A car dealership's financing department uses many different lenders to approve its credit applications. Your credit report, credit score and income, as well as the amount of the loan all factor into determining your creditworthiness. Many dealerships are so confident they can get you approved, they give you the keys to the car ahead of time – you agree to sign the loan paperwork when it's ready. If the dealer cannot find financing, you have some other options.
TL;DR (Too Long; Didn't Read)
If you've taken a car home but your dealership didn't find any financing, you can return the car, shop around for financing, find a co-signer or adjust your loan amount.
Shop Around for Financing
You don't need to limit yourself to dealer-arranged financing. Contact your bank, local credit unions and online banks to find a lender who will approve your loan application. Each lender does pull your credit report, but the credit bureau treats multiple applications for car loans within a 30-day period as one inquiry. This rule lets you shop around for auto loans without fear of dinging your credit score.
There are many subprime lenders who deal specifically with individuals with poor or limited credit history. You may suffer a higher interest rate, but you'll still have the car.
Get a Co-signer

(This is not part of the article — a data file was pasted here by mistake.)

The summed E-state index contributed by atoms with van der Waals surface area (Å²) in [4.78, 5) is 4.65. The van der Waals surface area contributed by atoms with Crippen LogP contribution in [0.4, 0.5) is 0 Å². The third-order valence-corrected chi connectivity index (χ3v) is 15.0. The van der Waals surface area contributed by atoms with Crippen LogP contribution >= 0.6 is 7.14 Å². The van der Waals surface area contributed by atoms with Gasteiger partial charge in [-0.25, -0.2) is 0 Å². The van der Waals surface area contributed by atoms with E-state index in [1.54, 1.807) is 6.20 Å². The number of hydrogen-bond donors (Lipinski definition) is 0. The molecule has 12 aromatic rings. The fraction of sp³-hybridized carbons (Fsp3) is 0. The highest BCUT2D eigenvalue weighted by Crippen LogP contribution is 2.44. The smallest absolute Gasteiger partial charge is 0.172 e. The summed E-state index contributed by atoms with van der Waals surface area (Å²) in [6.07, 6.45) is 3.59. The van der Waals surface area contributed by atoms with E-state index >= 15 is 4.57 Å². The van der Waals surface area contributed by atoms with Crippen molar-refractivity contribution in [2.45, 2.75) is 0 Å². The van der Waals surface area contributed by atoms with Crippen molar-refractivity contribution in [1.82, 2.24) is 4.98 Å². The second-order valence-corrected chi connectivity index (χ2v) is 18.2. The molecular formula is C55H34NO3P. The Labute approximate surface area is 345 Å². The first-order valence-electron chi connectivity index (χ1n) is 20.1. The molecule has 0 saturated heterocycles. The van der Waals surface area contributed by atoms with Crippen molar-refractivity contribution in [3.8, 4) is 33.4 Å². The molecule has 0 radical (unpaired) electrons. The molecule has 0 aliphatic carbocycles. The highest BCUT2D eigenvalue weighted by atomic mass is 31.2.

When you cannot get traditional financing due to credit history, you may be approved with a co-signer. Ask someone you know and trust to attach their name and credit history to your auto application. Their income and credit history may seal the deal with the auto lenders, allowing you to keep possession of the vehicle.
Change the Loan Amount
Some lenders deny applications because your income does not support the monthly car payment. By providing a higher down payment, negotiating the price of the vehicle or choosing a cheaper vehicle, you may be approved for an auto loan. Change the terms of your credit application to reflect the price change and resubmit your application to lenders.
Return the Car
When all avenues fail, return the car to the dealership. You are not responsible for buying the car if you didn't sign the bill of sale. Explain to the dealer you cannot purchase the car due to a lack of financing.
Deals break down all the time in the auto sales industry. The dealer accepts the car and sells it to the next interested person.
Watch for a Decline Letter
Make sure you watch your postal mail for the decline letter. This letter outlines the reasons your application was declined. You can get a free credit report from the bureau the lender used to deny your application. Pull your credit report and look for any ways in which you could improve your score.
Leigh Thompson began writing in 2007 and specializes in creating content for websites. She has been published online in various capacities. Thompson has an associate degree in information technology from the University of Kansas and is working on a bachelor's degree in business and personal finance.